“Black women were not seen as political kingmakers, and now we are,” Brown said. “This is a moment where all eyes are on Black women, and rightfully so.”

Ahead of Supreme Court confirmation hearing, Ketanji Brown Jackson’s stances on key issues

But while Tignor, Carr and Brown are excited about what Jackson’s nomination means for the Black girls in their lives, they’re also among a half-dozen Black women leaders and experts who said they’re apprehensive about how members of the Senate Judiciary Committee will treat Jackson during the hearings. They’re particularly wary that Republican senators will seek to question her qualifications, they say.

“We celebrate the gains we’ve made, but I think we also recognize that everyone’s going to uniquely be paying attention to … the intersection of racism and sexism and party politics that could enter into the discourse,” Carr said.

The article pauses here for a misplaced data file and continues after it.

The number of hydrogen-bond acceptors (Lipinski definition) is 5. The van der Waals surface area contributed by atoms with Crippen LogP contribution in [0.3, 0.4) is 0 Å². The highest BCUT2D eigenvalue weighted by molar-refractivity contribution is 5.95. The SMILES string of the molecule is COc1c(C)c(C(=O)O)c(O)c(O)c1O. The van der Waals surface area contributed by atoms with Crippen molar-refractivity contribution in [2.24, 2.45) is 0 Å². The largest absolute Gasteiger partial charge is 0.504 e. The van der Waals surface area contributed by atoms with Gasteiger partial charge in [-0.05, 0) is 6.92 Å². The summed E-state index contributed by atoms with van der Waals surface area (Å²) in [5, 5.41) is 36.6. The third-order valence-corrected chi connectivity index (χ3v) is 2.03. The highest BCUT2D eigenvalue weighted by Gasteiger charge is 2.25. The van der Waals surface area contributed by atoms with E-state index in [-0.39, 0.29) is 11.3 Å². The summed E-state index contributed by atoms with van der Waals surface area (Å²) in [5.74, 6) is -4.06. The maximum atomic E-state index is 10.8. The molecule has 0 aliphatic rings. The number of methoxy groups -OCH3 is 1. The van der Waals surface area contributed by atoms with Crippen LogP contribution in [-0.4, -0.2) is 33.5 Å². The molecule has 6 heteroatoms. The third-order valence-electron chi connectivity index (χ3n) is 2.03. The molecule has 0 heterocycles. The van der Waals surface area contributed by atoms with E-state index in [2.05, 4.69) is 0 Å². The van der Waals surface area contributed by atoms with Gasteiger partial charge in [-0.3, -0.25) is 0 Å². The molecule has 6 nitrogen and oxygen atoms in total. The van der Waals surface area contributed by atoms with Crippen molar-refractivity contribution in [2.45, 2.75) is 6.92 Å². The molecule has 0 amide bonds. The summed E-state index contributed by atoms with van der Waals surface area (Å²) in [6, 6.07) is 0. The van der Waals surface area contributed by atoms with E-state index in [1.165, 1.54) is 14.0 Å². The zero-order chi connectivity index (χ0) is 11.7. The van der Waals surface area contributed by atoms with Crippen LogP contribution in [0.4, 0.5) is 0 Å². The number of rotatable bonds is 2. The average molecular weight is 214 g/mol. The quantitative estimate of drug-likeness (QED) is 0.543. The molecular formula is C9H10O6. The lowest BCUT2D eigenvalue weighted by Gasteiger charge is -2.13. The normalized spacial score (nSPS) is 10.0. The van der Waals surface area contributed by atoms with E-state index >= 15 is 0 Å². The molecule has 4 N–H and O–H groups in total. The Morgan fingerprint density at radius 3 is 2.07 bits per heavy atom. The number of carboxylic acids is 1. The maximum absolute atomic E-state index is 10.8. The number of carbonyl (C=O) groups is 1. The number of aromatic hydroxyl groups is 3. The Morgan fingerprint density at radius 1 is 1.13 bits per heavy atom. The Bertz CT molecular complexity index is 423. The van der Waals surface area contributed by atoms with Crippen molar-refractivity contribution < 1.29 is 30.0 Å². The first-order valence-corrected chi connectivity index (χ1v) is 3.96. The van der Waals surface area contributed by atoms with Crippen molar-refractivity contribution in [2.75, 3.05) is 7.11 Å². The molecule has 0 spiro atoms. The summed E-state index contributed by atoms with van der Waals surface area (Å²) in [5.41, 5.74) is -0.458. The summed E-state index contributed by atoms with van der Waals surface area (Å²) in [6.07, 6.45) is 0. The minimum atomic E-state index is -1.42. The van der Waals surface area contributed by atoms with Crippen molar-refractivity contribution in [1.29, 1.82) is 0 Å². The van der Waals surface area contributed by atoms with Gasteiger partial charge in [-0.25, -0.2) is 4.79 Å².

The American Bar Association on Friday gave Jackson a unanimous rating as “well-qualified” — its highest rating — to serve on the high court. Jackson, 51, is a graduate of Harvard Law School who clerked for Supreme Court Justice Stephen G. Breyer and has served as a federal appeals judge. She has also served as a district court judge and public defender.

The caution that Carr and other Black women are feeling ahead of this week’s hearings has multiple causes, they say, including how some Republicans have sought to undermine Jackson’s qualifications in the weeks since President Biden announced her nomination; the biases other women nominees — and women of color nominees in particular — have faced in seeking some of the most elite jobs in government; and Black women’s own lived experiences facing discrimination in hiring processes and feeling like they’re held to higher standards than White and male candidates.